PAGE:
Families often find it hard or impossible to access the digital assets of loved ones after they die, a major study has revealed.
The research, published in collaboration with the Society of Trust and Estate Practitioners (STEP) and Queen Mary University of London, recommends “urgent reforms” to help executors access the online accounts required to complete estate administration.
According to the report, families are often “cut off” from digital assets, such as social media accounts, cloud storage, cryptocurrency wallets, and emails, when loved ones die or become incapacitated – causing significant “distress” and “frustration” during estate administration.
The survey of 500 professional inheritance advisors found that 60 per cent have dealt with questions from clients about digital assets, while 25 per cent have had clients who have experienced difficulties accessing digital assets of a family member.
But with digital assets becoming an increasingly common part of estate planning and administration, advisors expect queries to increase to 90 per cent in the near future.
The most common queries related to the ‘big five’ digital platforms, Apple, Google, Facebook, Microsoft, and Dropbox, with one in five clients citing difficulties with uncooperative service providers in situations where accounts cannot be accessed.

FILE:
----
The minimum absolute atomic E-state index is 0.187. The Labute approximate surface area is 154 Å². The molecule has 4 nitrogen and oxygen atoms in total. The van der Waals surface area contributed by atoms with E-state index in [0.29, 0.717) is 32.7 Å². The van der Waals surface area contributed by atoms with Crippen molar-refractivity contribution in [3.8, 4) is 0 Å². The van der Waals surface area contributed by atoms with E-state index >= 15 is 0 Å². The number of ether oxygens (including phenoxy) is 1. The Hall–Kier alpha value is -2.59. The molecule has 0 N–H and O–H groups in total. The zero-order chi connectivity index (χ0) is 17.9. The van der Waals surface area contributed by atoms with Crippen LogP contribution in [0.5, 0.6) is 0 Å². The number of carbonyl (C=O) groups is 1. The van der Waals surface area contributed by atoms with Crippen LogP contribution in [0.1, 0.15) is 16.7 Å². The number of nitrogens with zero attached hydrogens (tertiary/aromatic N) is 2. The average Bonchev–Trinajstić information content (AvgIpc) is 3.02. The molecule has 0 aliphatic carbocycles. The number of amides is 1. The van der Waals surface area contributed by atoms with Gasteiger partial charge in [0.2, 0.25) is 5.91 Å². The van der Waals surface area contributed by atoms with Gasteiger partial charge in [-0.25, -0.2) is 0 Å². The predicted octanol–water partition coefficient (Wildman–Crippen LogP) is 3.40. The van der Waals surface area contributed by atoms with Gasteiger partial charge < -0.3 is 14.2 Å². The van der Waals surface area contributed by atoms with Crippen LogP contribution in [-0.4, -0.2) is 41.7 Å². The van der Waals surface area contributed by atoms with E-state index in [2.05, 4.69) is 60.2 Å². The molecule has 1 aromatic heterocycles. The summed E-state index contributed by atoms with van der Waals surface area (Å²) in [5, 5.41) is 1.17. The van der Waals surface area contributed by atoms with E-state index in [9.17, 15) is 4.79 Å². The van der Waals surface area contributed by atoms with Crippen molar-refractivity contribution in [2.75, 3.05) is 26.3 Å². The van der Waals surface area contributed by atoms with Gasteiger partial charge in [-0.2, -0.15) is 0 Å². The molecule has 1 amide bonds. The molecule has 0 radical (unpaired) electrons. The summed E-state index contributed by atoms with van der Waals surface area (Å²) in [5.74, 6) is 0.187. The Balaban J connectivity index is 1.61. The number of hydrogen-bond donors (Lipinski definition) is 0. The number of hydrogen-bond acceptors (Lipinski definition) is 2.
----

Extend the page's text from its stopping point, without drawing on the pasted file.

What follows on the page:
Commenting on the survey, author Dave Michels said legislators “must put in place much clearer rules on property rights and rights of access by personal representatives”.
“Digital assets can have great sentimental value, so it’s important that people have legal certainty as to what they can pass on after death. I know I’d want my wife to access our family photos stored in my iCloud account, after I die,” he said.
Caroline Dobson, an Associate Director with Mander Hadley, who specialises in Wills, Probate and Estate Administration, said: “Digital assets have gained increasing importance in recent years. They can include obtaining access to sentimental images such as online photos and other social media content but also more sensitive and confidential information such as emails, passwords, medical and financial records and even Bitcoin investments.
“It is therefore important to consider how you wish your digital assets to be handled after your death and to leave instructions in your Will, with provision for gaining the appropriate access to your records.”
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